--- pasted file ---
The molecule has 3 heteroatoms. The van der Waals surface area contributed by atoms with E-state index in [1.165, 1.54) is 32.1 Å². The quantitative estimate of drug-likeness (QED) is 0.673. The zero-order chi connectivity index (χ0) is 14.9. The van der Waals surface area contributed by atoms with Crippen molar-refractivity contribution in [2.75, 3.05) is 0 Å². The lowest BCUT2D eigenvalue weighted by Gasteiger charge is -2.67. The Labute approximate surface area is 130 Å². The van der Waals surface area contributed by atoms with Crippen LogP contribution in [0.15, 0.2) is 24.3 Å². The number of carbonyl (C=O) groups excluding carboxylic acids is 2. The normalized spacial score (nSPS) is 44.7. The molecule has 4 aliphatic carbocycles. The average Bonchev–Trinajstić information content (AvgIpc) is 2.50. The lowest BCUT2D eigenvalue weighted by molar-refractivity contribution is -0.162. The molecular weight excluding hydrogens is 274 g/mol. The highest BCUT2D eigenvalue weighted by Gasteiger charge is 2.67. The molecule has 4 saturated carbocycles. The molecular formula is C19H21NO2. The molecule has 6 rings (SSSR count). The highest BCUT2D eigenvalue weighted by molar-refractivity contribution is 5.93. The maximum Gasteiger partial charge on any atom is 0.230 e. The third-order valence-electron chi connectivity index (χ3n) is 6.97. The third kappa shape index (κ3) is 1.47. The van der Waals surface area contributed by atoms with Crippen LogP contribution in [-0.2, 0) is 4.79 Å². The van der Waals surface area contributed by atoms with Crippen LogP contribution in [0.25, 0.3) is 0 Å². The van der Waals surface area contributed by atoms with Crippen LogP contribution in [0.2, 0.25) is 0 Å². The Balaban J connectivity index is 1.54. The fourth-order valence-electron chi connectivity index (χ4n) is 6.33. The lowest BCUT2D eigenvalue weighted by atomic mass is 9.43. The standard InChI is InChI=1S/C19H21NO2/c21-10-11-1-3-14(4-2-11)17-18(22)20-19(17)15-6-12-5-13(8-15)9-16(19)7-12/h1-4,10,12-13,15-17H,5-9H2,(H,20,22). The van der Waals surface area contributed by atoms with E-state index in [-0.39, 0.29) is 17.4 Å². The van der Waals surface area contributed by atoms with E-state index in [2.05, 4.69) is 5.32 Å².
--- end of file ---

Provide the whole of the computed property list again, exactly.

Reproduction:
The molecule has 3 heteroatoms. The van der Waals surface area contributed by atoms with E-state index in [1.165, 1.54) is 32.1 Å². The quantitative estimate of drug-likeness (QED) is 0.673. The zero-order chi connectivity index (χ0) is 14.9. The van der Waals surface area contributed by atoms with Crippen molar-refractivity contribution in [2.75, 3.05) is 0 Å². The lowest BCUT2D eigenvalue weighted by Gasteiger charge is -2.67. The Labute approximate surface area is 130 Å². The van der Waals surface area contributed by atoms with Crippen LogP contribution in [0.15, 0.2) is 24.3 Å². The number of carbonyl (C=O) groups excluding carboxylic acids is 2. The normalized spacial score (nSPS) is 44.7. The molecule has 4 aliphatic carbocycles. The average Bonchev–Trinajstić information content (AvgIpc) is 2.50. The lowest BCUT2D eigenvalue weighted by molar-refractivity contribution is -0.162. The molecular weight excluding hydrogens is 274 g/mol. The highest BCUT2D eigenvalue weighted by Gasteiger charge is 2.67. The molecule has 4 saturated carbocycles. The molecular formula is C19H21NO2. The molecule has 6 rings (SSSR count). The highest BCUT2D eigenvalue weighted by molar-refractivity contribution is 5.93. The maximum Gasteiger partial charge on any atom is 0.230 e. The third-order valence-electron chi connectivity index (χ3n) is 6.97. The third kappa shape index (κ3) is 1.47. The van der Waals surface area contributed by atoms with Crippen LogP contribution in [-0.2, 0) is 4.79 Å². The van der Waals surface area contributed by atoms with Crippen LogP contribution in [0.25, 0.3) is 0 Å². The van der Waals surface area contributed by atoms with Crippen LogP contribution in [0.2, 0.25) is 0 Å². The Balaban J connectivity index is 1.54. The fourth-order valence-electron chi connectivity index (χ4n) is 6.33. The lowest BCUT2D eigenvalue weighted by atomic mass is 9.43. The standard InChI is InChI=1S/C19H21NO2/c21-10-11-1-3-14(4-2-11)17-18(22)20-19(17)15-6-12-5-13(8-15)9-16(19)7-12/h1-4,10,12-13,15-17H,5-9H2,(H,20,22). The van der Waals surface area contributed by atoms with E-state index in [-0.39, 0.29) is 17.4 Å². The van der Waals surface area contributed by atoms with E-state index in [2.05, 4.69) is 5.32 Å².